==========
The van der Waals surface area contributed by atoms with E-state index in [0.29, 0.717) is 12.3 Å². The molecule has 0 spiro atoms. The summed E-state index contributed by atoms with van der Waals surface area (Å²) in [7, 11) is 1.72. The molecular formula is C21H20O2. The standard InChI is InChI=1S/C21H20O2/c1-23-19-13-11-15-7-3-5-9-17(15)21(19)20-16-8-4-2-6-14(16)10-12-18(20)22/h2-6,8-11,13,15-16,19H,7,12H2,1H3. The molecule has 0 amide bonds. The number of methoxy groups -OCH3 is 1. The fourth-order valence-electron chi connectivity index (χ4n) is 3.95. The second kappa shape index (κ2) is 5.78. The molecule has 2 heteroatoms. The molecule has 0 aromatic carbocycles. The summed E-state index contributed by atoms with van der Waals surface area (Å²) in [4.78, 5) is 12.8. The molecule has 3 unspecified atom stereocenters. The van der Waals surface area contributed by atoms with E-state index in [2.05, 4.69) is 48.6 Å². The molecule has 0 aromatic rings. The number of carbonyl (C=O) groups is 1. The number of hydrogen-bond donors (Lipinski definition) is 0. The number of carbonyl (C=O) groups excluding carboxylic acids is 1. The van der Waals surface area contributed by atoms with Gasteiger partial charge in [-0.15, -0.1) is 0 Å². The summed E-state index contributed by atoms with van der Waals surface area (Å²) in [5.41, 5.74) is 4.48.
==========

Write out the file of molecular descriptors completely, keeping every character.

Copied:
The van der Waals surface area contributed by atoms with E-state index in [0.29, 0.717) is 12.3 Å². The molecule has 0 spiro atoms. The summed E-state index contributed by atoms with van der Waals surface area (Å²) in [7, 11) is 1.72. The molecular formula is C21H20O2. The standard InChI is InChI=1S/C21H20O2/c1-23-19-13-11-15-7-3-5-9-17(15)21(19)20-16-8-4-2-6-14(16)10-12-18(20)22/h2-6,8-11,13,15-16,19H,7,12H2,1H3. The molecule has 0 amide bonds. The number of methoxy groups -OCH3 is 1. The fourth-order valence-electron chi connectivity index (χ4n) is 3.95. The second kappa shape index (κ2) is 5.78. The molecule has 2 heteroatoms. The molecule has 0 aromatic carbocycles. The summed E-state index contributed by atoms with van der Waals surface area (Å²) in [4.78, 5) is 12.8. The molecule has 3 unspecified atom stereocenters. The van der Waals surface area contributed by atoms with E-state index in [2.05, 4.69) is 48.6 Å². The molecule has 0 aromatic rings. The number of carbonyl (C=O) groups is 1. The number of hydrogen-bond donors (Lipinski definition) is 0. The number of carbonyl (C=O) groups excluding carboxylic acids is 1. The van der Waals surface area contributed by atoms with Gasteiger partial charge in [-0.15, -0.1) is 0 Å². The summed E-state index contributed by atoms with van der Waals surface area (Å²) in [5.41, 5.74) is 4.48.